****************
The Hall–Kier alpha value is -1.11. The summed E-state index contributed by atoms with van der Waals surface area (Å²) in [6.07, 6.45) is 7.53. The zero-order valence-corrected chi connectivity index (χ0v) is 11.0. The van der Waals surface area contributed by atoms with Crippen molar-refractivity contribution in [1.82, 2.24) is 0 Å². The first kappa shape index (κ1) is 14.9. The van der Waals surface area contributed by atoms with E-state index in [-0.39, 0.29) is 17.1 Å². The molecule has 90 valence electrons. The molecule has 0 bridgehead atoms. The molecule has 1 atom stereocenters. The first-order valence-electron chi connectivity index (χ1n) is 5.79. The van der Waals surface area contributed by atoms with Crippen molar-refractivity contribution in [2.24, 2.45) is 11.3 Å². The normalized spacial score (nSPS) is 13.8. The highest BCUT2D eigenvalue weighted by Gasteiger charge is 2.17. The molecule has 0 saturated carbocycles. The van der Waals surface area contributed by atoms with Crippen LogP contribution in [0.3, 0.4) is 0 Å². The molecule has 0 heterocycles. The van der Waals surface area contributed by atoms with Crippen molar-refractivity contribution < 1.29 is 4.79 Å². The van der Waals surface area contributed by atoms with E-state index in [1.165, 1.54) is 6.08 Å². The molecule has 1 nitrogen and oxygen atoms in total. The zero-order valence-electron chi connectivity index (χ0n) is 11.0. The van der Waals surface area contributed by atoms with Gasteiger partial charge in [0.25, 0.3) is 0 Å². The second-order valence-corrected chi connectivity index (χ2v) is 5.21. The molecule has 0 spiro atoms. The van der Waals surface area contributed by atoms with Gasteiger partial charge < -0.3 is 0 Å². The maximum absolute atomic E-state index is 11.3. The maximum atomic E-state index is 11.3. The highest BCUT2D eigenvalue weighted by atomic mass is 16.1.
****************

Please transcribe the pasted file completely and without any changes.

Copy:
The Hall–Kier alpha value is -1.11. The summed E-state index contributed by atoms with van der Waals surface area (Å²) in [6.07, 6.45) is 7.53. The zero-order valence-corrected chi connectivity index (χ0v) is 11.0. The van der Waals surface area contributed by atoms with Crippen molar-refractivity contribution in [1.82, 2.24) is 0 Å². The first kappa shape index (κ1) is 14.9. The van der Waals surface area contributed by atoms with E-state index in [-0.39, 0.29) is 17.1 Å². The molecule has 90 valence electrons. The molecule has 0 bridgehead atoms. The molecule has 1 atom stereocenters. The first-order valence-electron chi connectivity index (χ1n) is 5.79. The van der Waals surface area contributed by atoms with Crippen molar-refractivity contribution in [2.24, 2.45) is 11.3 Å². The normalized spacial score (nSPS) is 13.8. The highest BCUT2D eigenvalue weighted by Gasteiger charge is 2.17. The molecule has 0 saturated carbocycles. The van der Waals surface area contributed by atoms with Crippen LogP contribution in [0.3, 0.4) is 0 Å². The molecule has 0 heterocycles. The van der Waals surface area contributed by atoms with Crippen molar-refractivity contribution < 1.29 is 4.79 Å². The van der Waals surface area contributed by atoms with E-state index in [1.165, 1.54) is 6.08 Å². The molecule has 1 nitrogen and oxygen atoms in total. The zero-order valence-electron chi connectivity index (χ0n) is 11.0. The van der Waals surface area contributed by atoms with Gasteiger partial charge in [0.25, 0.3) is 0 Å². The second-order valence-corrected chi connectivity index (χ2v) is 5.21. The molecule has 0 spiro atoms. The van der Waals surface area contributed by atoms with Gasteiger partial charge < -0.3 is 0 Å². The maximum absolute atomic E-state index is 11.3. The maximum atomic E-state index is 11.3. The highest BCUT2D eigenvalue weighted by atomic mass is 16.1.